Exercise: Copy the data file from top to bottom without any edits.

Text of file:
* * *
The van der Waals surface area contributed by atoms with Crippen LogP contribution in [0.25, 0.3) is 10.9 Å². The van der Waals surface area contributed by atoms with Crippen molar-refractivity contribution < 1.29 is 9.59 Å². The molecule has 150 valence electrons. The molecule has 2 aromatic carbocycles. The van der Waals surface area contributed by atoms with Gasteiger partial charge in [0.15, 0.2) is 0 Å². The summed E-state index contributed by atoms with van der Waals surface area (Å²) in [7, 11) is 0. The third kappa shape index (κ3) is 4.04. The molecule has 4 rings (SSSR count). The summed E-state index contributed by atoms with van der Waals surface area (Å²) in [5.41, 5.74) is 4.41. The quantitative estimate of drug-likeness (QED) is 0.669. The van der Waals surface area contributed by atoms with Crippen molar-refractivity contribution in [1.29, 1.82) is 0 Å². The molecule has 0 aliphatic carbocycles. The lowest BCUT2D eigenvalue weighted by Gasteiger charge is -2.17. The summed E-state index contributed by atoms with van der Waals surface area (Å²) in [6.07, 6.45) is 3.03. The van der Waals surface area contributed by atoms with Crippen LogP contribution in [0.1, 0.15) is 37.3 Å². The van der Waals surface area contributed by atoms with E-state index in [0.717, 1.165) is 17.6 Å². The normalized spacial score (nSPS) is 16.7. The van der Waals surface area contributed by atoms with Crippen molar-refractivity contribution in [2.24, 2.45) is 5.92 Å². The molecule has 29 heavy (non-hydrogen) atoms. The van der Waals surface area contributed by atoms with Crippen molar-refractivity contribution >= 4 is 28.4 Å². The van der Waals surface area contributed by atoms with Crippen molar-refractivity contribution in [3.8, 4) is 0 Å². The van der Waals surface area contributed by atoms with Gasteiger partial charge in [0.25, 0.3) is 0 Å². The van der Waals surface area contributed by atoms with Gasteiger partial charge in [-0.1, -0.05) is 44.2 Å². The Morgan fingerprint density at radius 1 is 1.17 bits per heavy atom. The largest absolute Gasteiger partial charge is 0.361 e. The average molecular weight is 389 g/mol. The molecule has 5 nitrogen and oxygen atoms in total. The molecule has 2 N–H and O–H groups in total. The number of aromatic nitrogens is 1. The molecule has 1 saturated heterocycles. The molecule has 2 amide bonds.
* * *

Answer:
The van der Waals surface area contributed by atoms with Crippen LogP contribution in [0.25, 0.3) is 10.9 Å². The van der Waals surface area contributed by atoms with Crippen molar-refractivity contribution < 1.29 is 9.59 Å². The molecule has 150 valence electrons. The molecule has 2 aromatic carbocycles. The van der Waals surface area contributed by atoms with Gasteiger partial charge in [0.15, 0.2) is 0 Å². The summed E-state index contributed by atoms with van der Waals surface area (Å²) in [7, 11) is 0. The third kappa shape index (κ3) is 4.04. The molecule has 4 rings (SSSR count). The summed E-state index contributed by atoms with van der Waals surface area (Å²) in [5.41, 5.74) is 4.41. The quantitative estimate of drug-likeness (QED) is 0.669. The van der Waals surface area contributed by atoms with Crippen molar-refractivity contribution in [1.29, 1.82) is 0 Å². The molecule has 0 aliphatic carbocycles. The lowest BCUT2D eigenvalue weighted by Gasteiger charge is -2.17. The summed E-state index contributed by atoms with van der Waals surface area (Å²) in [6.07, 6.45) is 3.03. The van der Waals surface area contributed by atoms with Crippen LogP contribution in [0.1, 0.15) is 37.3 Å². The van der Waals surface area contributed by atoms with E-state index in [0.717, 1.165) is 17.6 Å². The normalized spacial score (nSPS) is 16.7. The van der Waals surface area contributed by atoms with Crippen molar-refractivity contribution in [2.24, 2.45) is 5.92 Å². The molecule has 29 heavy (non-hydrogen) atoms. The van der Waals surface area contributed by atoms with Crippen molar-refractivity contribution >= 4 is 28.4 Å². The van der Waals surface area contributed by atoms with Crippen molar-refractivity contribution in [3.8, 4) is 0 Å². The van der Waals surface area contributed by atoms with Gasteiger partial charge in [0.25, 0.3) is 0 Å². The van der Waals surface area contributed by atoms with Gasteiger partial charge in [-0.1, -0.05) is 44.2 Å². The Morgan fingerprint density at radius 1 is 1.17 bits per heavy atom. The largest absolute Gasteiger partial charge is 0.361 e. The average molecular weight is 389 g/mol. The molecule has 5 nitrogen and oxygen atoms in total. The molecule has 2 N–H and O–H groups in total. The number of aromatic nitrogens is 1. The molecule has 1 saturated heterocycles. The molecule has 2 amide bonds.